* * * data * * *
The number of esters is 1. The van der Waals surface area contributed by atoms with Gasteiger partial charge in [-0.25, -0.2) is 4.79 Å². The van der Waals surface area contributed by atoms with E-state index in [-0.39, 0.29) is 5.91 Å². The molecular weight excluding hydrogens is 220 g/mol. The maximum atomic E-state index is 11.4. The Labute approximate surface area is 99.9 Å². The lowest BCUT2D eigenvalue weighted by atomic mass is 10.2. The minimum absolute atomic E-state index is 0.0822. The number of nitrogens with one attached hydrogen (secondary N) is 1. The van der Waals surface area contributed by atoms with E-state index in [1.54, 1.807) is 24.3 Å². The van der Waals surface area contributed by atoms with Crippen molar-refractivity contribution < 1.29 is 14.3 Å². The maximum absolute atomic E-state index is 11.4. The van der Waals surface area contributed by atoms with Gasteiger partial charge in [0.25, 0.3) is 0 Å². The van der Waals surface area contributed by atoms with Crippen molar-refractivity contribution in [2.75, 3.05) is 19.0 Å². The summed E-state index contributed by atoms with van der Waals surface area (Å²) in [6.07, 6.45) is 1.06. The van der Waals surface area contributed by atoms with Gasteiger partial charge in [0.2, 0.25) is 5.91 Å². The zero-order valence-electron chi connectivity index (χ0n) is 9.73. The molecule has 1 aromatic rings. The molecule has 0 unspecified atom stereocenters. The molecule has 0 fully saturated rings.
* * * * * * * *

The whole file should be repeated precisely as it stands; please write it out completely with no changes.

The number of esters is 1. The van der Waals surface area contributed by atoms with Gasteiger partial charge in [-0.25, -0.2) is 4.79 Å². The van der Waals surface area contributed by atoms with E-state index in [-0.39, 0.29) is 5.91 Å². The molecular weight excluding hydrogens is 220 g/mol. The maximum atomic E-state index is 11.4. The Labute approximate surface area is 99.9 Å². The lowest BCUT2D eigenvalue weighted by atomic mass is 10.2. The minimum absolute atomic E-state index is 0.0822. The number of nitrogens with one attached hydrogen (secondary N) is 1. The van der Waals surface area contributed by atoms with E-state index in [1.54, 1.807) is 24.3 Å². The van der Waals surface area contributed by atoms with Crippen molar-refractivity contribution < 1.29 is 14.3 Å². The maximum absolute atomic E-state index is 11.4. The van der Waals surface area contributed by atoms with Gasteiger partial charge in [0.25, 0.3) is 0 Å². The van der Waals surface area contributed by atoms with Crippen molar-refractivity contribution in [2.75, 3.05) is 19.0 Å². The summed E-state index contributed by atoms with van der Waals surface area (Å²) in [6.07, 6.45) is 1.06. The van der Waals surface area contributed by atoms with Gasteiger partial charge in [0.2, 0.25) is 5.91 Å². The zero-order valence-electron chi connectivity index (χ0n) is 9.73. The molecule has 1 aromatic rings. The molecule has 0 unspecified atom stereocenters. The molecule has 0 fully saturated rings.